Since 1923 • For a greater Loyola

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Since 1923 • For a greater Loyola

The Maroon

Since 1923 • For a greater Loyola

The Maroon

Grant to support LCCE play therapy center

Nursing+text+books+stacked+on+top+of+one+another.+Loyolas+College+of+Nursing+and+Health+was+awarded+a+grant+to+expand+therapy+services.
Anna Hummel
Nursing text books stacked on top of one another. Loyola’s College of Nursing and Health was awarded a grant to expand therapy services.

In a testament to the commitment to mental health and healing, the Loyola Center for Counseling and Education within the College of Nursing and Health was recently the beneficiary of a $2.5 million grant.

Awarded by the Substance Abuse and Mental Health Services Administration, this grant will focus on expanding trauma-informed care and play therapy services for children in the Greater New Orleans area.

Loyola’s Department of Counseling and the LCCE is also home to a Play Therapy Center for Education and Research, with Loyola students often presenting at nationwide and international play therapy conferences.

Established in 2015, the center’s primary mission is to facilitate student and faculty contribution of research to the play therapy field, while optimizing educational opportunities for graduate students. The center provides pro-bono consultation and education in the New Orleans area through local non-profit collaboration, as well as opportunities for professional education and collaboration outside of the city.

According to their mission statement, Loyola’s Play Therapy Center hopes to offer more children, adolescents, and adults healing through play by providing quality learning opportunities for students and practitioners.

“Looking in our city that has such a prevalence of mental health issues with youth and children who’ve experienced trauma through community violence through family based trauma and intergenerational trauma. We get sought out for play therapy a lot.” Said Denise Gilstrap, a registered play therapist and the director of the Loyola center for counseling and education.

According to Gilstrap, play therapy provides young children with a method of communication that isn’t difficult for them, whereas talk therapy could be.

They express themselves through play, because that is their natural language. So, play therapy is a very methodical approach to providing therapeutic support to children in their own language.” Said Gilstrap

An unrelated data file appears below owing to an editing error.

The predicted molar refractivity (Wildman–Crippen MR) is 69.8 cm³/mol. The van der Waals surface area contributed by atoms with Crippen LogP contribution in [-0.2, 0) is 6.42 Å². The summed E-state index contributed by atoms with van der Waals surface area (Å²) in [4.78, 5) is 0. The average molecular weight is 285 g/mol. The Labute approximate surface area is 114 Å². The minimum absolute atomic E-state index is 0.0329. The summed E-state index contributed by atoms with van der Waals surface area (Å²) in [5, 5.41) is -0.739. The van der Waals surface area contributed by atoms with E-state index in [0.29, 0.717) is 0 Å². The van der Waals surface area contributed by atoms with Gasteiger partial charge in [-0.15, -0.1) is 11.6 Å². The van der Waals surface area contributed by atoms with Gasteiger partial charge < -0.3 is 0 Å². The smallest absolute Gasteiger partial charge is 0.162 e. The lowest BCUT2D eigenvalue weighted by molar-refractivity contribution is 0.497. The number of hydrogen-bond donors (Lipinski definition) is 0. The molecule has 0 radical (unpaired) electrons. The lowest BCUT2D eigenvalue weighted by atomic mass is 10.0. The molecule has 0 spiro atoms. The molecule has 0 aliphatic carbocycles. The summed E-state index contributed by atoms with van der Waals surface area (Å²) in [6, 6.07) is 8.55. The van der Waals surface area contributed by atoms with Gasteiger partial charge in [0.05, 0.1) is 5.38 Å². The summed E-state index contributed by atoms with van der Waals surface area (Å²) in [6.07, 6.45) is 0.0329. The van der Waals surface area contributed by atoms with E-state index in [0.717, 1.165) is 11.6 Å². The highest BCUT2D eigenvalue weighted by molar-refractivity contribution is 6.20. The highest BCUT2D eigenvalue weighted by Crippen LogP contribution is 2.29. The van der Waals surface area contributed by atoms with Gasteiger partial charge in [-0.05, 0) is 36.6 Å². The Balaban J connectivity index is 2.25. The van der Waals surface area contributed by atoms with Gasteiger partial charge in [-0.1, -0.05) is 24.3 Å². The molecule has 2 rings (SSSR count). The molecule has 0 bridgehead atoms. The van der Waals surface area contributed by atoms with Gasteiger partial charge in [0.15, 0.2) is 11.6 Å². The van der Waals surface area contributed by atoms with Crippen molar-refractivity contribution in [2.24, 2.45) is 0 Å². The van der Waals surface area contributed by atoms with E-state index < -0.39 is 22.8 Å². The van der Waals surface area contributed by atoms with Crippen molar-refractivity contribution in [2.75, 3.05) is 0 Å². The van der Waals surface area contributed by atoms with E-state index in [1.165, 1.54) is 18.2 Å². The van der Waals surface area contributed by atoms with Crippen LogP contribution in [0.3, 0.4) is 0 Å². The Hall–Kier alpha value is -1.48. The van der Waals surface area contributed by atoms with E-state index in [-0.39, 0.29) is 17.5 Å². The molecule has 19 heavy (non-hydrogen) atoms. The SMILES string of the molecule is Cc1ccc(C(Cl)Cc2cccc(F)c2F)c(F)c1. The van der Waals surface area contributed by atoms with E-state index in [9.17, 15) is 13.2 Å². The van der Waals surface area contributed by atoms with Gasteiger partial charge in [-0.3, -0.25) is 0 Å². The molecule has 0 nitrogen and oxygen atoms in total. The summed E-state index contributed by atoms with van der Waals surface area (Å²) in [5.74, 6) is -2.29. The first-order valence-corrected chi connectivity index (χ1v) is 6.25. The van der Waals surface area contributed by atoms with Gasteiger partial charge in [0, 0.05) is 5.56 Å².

The $2.5 million grant was the first grant awarded to the program since 2015, when the Play Therapy Center received an endowment of $50,000 from the Heebe Family Fund at Touro Infirmary. This money went primarily towards training and educational workshops for healthcare professionals, chiefly mental health counselors who focus on families struggling with life-threatening illnesses. The money from the Heebe Family Fund was also intended for a play therapy library.

“That’s the beauty of this grant.” Said Gilstrap.

The grant is earmarked for the LCCE, propelling its mission to expand trauma-informed care and play therapy services for children in the Greater New Orleans area. With the money, the Center for Play Therapy expands the provided services to older children up to age 12, which fills a gap in terms of accessibility to evidence-based counseling within the New Orleans community.

“The Substance Abuse and Mental Health Services Administration grant will enable the Loyola Center for Counseling and Education to expand the critical and invaluable trauma-informed care and play therapy services that the Center has been providing to the New Orleans community for many years,” said Michelle Collins, dean and interim director of the School of Nursing.

Furthermore, the grant will hire a case manager to help families in need, as well as help the Center provide aid to clients with Medicaid who have been unable to gain access to these therapy services prior, according to Gilstrap.

“This also benefits students of the Counseling program via the addition of learning opportunities supervised by the very talented and gifted faculty of the Counseling department of the College of Nursing and Health,” said Collins.

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About the Contributors
Eloise Pickering, Worldview Editor
Eloise Pickering is a current freshman and the Worldview editor. She is a mass communication major, and her favorite movie is Spotlight. When not doing homework or working at the Maroon, Eloise can often be found pondering philosophically in Audubon Park. She has often been dubbed “The Thinker.” Eloise can be reached at [email protected].
Anna Hummel, Photo Editor
Anna Hummel is excited for her position as Photo Editor. Anna is a senior mass communication major with a concentration in public relations and a minor in business analytics. She is passionate about telling stories through photos. In Anna’s free time she enjoys swimming, reading and art.

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